Reflections and perspectives on aspiring to a deanship

Reflections and perspectives on aspiring to a deanship

July 10, 2022

The following blogpost was presented during the Annual Conference of the Canadian Society for the Study of Education in May, 2022.

Marianne Cormier, doyenne
Faculté des sciences de l’éducation
Université de Moncton

Je vous propose un exercice intéressant. Je vous invite à prendre une heure de votre temps pour écrire une lettre de présentation pour un poste de doyen ou doyenne. C’est en écrivant la mienne que j’ai compris que je voulais vraiment être doyenne.

J’étais professeure, et heureuse dans mon poste. Le doyen était dans la deuxième année de son mandat de cinq ans. Dans ce temps-là, je me disais… peut-être plus tard, mais pas maintenant. Alors, le doyen a obtenu un poste ailleurs. Le concours était ouvert. Quelques collègues m’ont encouragé à postuler. J’hésitais, je ne savais pas. Je n’y avais jamais pensé. Une amie m’a dit : Postule, si on t’offre le poste, tu décideras à ce moment-là. Pour postuler, j’ai commencé par écrire ma vision, mes motivations, mes valeurs… En les posant sur papier, j’ai compris que c’était un poste que je voulais obtenir.

Il n’y a pas de formation pour être doyenne, mais on peut apprendre beaucoup sur le fonctionnement de l’Université et on peut jouer des rôles de leadership pour se préparer. J’ai obtenu le poste de doyenne en 2014. À ce moment, j’étais professeure à l’Université de Moncton depuis 10 ans. Durant ce temps, j’avais été directrice de département (2 ans) et responsable du programme de doctorat (2 ans). Donc, j’avais joué des rôles de gestion académique. J’ai aussi siégé au Conseil de faculté pendant plusieurs années, d’abord au tout début de ma carrière comme secrétaire, ensuite comme représentante des professeurs et ensuite comme directrice de département. Ces expériences m’ont permis de bien comprendre le fonctionnement de l’Université et de développer mes compétences de leadership.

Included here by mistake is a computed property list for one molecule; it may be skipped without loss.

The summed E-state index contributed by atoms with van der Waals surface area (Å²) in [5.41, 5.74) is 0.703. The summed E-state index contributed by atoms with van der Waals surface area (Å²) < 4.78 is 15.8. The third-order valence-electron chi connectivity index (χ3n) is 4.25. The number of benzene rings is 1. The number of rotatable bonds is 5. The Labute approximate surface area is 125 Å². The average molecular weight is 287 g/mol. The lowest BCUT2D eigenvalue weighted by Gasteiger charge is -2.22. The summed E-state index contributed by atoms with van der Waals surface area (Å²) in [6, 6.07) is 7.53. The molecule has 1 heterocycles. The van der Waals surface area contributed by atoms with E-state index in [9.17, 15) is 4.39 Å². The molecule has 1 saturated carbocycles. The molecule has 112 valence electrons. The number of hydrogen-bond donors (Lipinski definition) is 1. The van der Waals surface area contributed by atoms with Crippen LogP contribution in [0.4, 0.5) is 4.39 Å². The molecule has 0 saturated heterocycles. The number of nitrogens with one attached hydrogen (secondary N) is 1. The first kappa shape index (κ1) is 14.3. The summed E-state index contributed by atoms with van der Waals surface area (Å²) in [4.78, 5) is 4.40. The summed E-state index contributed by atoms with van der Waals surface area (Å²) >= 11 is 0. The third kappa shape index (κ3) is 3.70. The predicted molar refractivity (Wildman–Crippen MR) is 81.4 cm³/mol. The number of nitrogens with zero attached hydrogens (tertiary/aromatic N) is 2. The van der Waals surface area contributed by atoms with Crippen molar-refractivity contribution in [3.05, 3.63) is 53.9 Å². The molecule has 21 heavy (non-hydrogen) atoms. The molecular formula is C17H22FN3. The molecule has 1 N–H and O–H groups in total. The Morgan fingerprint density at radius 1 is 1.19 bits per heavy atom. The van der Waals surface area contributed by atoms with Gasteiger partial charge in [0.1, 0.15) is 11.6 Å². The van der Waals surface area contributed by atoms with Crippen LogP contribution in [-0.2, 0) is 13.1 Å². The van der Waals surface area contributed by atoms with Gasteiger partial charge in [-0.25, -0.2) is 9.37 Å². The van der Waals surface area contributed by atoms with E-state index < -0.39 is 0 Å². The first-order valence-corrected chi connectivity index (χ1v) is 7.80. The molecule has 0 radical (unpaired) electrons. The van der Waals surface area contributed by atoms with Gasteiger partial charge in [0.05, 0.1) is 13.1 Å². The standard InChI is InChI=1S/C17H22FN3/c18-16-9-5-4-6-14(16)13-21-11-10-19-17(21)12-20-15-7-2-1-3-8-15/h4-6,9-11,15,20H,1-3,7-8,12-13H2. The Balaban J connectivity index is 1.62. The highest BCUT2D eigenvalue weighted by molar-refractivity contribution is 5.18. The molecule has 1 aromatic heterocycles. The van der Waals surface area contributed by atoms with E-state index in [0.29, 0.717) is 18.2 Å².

Here’s a story of my first day as a dean, the first day of classes. I put on my spiffy outfit and my new shoes. That day, I was also a very proud Mom, my daughter was starting university.  Filled with ambition, I drove her, her friend Eugénie and myself to our first day in our new roles.

That morning, I was given the keys to the dean’s office… as of then, my office…  and the master key of the building. “Don’t lose it!” I was firmly told. I sat and I glanced at trolleys full of my books and stuff and the empty shelves … I was very nervous. “Take a breath,” I told myself. “This is going to go well.”

“It starts right away,” said my administrative assistant… “The vice-president wants to see you at 3 pm, he says it’s an emergency.”

“Ok,” I said. And then whispered… “wow!” Again, I took a breath and decided to start organizing my office. “One thing at time,” I said.

Right about then, Eugénie came to the office. “I forgot my lunch in your car,” she said, “can I drop my bag in your trunk?” My hands were grasping the keychain, my keychain, tightly. I should walk out with her. I can’t lose the master key.